NATO Is Ready for a Land Operation in Libya

NATO is getting ready for a land operation against Libya. The alliance requires only sanction from the U.N. Security Council. Broader intervention in Libya is due to fear of losing control of the situation. In case it’s not possible to get Russia and China to vote in favor of this operation, provocations will ensue.

Even earlier on there was evidence of small contingents from NATO countries already being inside the country. As early as the beginning of April, information leaked that French National Gendarmerie Intervention Group commandos were sent there. In mid-April, it was decided to send arms to Benghazi for the rebels. And in late April, France, Italy and Great Britain sent instructors there to train the rebels.

The current agenda entails a logical development of the situation – ground operations. Deputy NATO Secretary General for Political Affairs James Appathurai openly declared that the U.N. Security Council must adopt a new resolution on Libya, which would authorize the use of force on the ground: “The U.N. Security Council should adopt a new resolution on Libya. Resolution 1973 does not envisage land operations. We need a new resolution.”

The fact of the matter is that the U.N. Security Council’s March 17 resolution provides for only limited use of force against Libya and excludes the use of ground forces. And although Appathurai insists that the coalition forces do not plan to change the political regime in Libya, everyone has long known the value of NATO’s promises. Also, recent developments in the hunt for Gadhafi by air, resulting in the deaths of his son and little grandchildren, once again confirm that what the West does is diametrically opposed to what it says.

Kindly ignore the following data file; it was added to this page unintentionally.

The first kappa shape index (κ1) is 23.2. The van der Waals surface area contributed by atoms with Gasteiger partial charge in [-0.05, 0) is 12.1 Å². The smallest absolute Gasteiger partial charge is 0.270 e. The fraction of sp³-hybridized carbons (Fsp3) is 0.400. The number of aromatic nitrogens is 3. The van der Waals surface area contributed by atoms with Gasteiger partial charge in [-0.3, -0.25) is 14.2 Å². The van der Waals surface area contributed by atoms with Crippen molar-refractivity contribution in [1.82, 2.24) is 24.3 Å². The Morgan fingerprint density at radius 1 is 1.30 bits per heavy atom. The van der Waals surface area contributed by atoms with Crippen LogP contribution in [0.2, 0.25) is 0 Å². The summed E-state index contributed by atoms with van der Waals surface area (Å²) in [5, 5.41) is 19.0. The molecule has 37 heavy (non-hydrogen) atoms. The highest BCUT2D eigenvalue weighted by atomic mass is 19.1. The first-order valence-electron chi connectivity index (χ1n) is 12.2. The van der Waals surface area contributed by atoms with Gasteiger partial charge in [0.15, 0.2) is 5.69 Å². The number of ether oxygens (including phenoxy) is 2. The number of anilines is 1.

Only a day before this event, NATO officials assured the world that they did not plan physical elimination of the colonel. Yet they went and attacked a completely civilian target, where his closest relatives were located.

Now NATO is trying to obtain authorization from the United Nations. Of course, the West, in its typical manner, says that it will continue the attacks, but that there is no threat to the colonel.

According to Appathurai, “NATO is not targeting Gadhafi.” However, his troops continue to deliberately kill civilians in Libya, and the protection of civilians is the primary purpose of the coalition. NATO has continuously demonstrated how it plans to do this by the repeated air strikes on civilian targets in the country.

Thus, in the near future, NATO countries may raise the issue in the Security Council of expanding the scope of operations. They are becoming further involved in the conflict because the air operation did not produce the desired effect quickly enough. Their computations were based on the belief that, just like the typical Arab armies, Gadhafi’s demoralized armed forces would flee as soon as the air strikes started, and on their shoulders, the rebels would immediately take over Tripoli, and the Libyan oil would again flow to the West for the most favorable price.

However, they miscalculated in one way. The people, as a whole, remained faithful to Gadhafi, who during his 40 years of rule, has transformed the Libyan desert into a blooming oasis.

The NATO bombings have produced a limited effect. Every day of air strikes costs the members of the North Atlantic alliance a hefty sum. It’s no coincidence that Barack Obama, having spent over $600 million (more than $110 million gone only to Tomahawk cruise missiles) on the operation, declined more involvement in aggression shortly before the announcement of his election campaign.

If the situation is looked at from a purely practical side, British intelligence claims that as a result of the air strikes, the Libyan army’s potential has been weakened by 40 percent, but American and Israeli intelligence agree that it’s too early to write it off. Gadhafi not only managed to retain the bulk of heavy weaponry, but also the country’s air force. Moreover, his forces multiplied by the total self-mobilization of the Bedouin tribes. Judging by the clips being shown on Libyan national television, even women have taken up machine guns.